First seismological station in the
United States to monitor
compliance with CTBT certified
The first seismological station in the United States that will form part of the global network of stations to monitor compliance with the Comprehensive Nuclear-Test-Ban Treaty (CTBT) has been certified by the Vienna-based Preparatory Commission for the Comprehensive Nuclear-Test-Ban Treaty Organization (CTBTO). Two other primary seismological stations - one at Yellowknife in the Northwest Territories of Canada and the other at Hamar in Norway - have also been certified by the Commission as meeting the stringent operational requirements of the Treaty´s global verification regime.
The station at Mina, Nevada, located on the site of a station that was used to study events at the Nevada test site, has been upgraded to an array station and is now starting to transmit data to the International Data Centre (IDC) at the Preparatory Commission in Vienna. Array stations, consisting of 9-25 geometrically arranged seismic sensors distributed over an area of 15-500 square kilometres, have an enhanced detection capability and can accurately measure the direction of, and distance to, the source of an event.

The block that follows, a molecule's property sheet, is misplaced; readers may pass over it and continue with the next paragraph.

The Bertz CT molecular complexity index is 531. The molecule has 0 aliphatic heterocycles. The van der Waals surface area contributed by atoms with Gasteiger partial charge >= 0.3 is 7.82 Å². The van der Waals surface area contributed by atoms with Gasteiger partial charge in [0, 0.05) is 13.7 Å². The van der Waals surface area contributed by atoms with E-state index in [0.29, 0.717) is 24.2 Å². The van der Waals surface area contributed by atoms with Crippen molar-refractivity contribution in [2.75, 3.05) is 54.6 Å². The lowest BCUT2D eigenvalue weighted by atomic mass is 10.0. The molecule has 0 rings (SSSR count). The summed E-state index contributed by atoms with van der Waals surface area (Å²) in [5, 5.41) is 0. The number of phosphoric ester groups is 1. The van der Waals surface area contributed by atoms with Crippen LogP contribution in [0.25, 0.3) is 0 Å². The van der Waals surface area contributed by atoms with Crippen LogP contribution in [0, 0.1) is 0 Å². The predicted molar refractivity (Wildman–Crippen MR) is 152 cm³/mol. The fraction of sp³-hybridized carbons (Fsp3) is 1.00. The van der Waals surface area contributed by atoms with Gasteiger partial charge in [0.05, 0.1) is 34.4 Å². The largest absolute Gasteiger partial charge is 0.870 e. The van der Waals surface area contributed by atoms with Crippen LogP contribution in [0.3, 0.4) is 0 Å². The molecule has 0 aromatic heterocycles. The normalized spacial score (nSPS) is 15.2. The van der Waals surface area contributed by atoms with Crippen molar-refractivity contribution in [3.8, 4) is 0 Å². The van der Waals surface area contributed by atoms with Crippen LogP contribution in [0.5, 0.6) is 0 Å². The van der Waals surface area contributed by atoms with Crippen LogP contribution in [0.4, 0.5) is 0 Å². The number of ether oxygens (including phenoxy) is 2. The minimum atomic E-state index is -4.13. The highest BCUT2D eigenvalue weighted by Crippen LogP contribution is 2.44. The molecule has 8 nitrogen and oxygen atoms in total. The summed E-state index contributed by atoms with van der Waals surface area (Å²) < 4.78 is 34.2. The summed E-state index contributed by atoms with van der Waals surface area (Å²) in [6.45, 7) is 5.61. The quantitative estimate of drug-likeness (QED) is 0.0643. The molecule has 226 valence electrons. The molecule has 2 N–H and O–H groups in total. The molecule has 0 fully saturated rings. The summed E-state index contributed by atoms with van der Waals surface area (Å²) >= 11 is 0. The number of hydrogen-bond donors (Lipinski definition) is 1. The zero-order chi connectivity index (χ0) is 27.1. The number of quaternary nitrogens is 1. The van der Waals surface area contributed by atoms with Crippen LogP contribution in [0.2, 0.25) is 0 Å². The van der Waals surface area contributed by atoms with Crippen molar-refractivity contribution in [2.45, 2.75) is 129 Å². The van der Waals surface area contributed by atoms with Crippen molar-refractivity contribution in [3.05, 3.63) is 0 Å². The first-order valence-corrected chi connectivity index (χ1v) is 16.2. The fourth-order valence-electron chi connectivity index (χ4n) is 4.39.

The United States was the first country to sign the CTBT on 24 September 1996; it is also hosting, or taking responsibility for, the largest number (38) of stations in the global monitoring network. Under the Treaty´s global verification regime, the worldwide network of 321 monitoring stations that are being progressively established or upgraded will be able to record data generated by nuclear explosions and other sources in the atmosphere, under water or underground. The monitoring stations will transmit, via satellite in near real time, the data to the IDC, where the data will be used to detect, locate and characterize events. These data and IDC products will be made available to States Signatories for final analysis.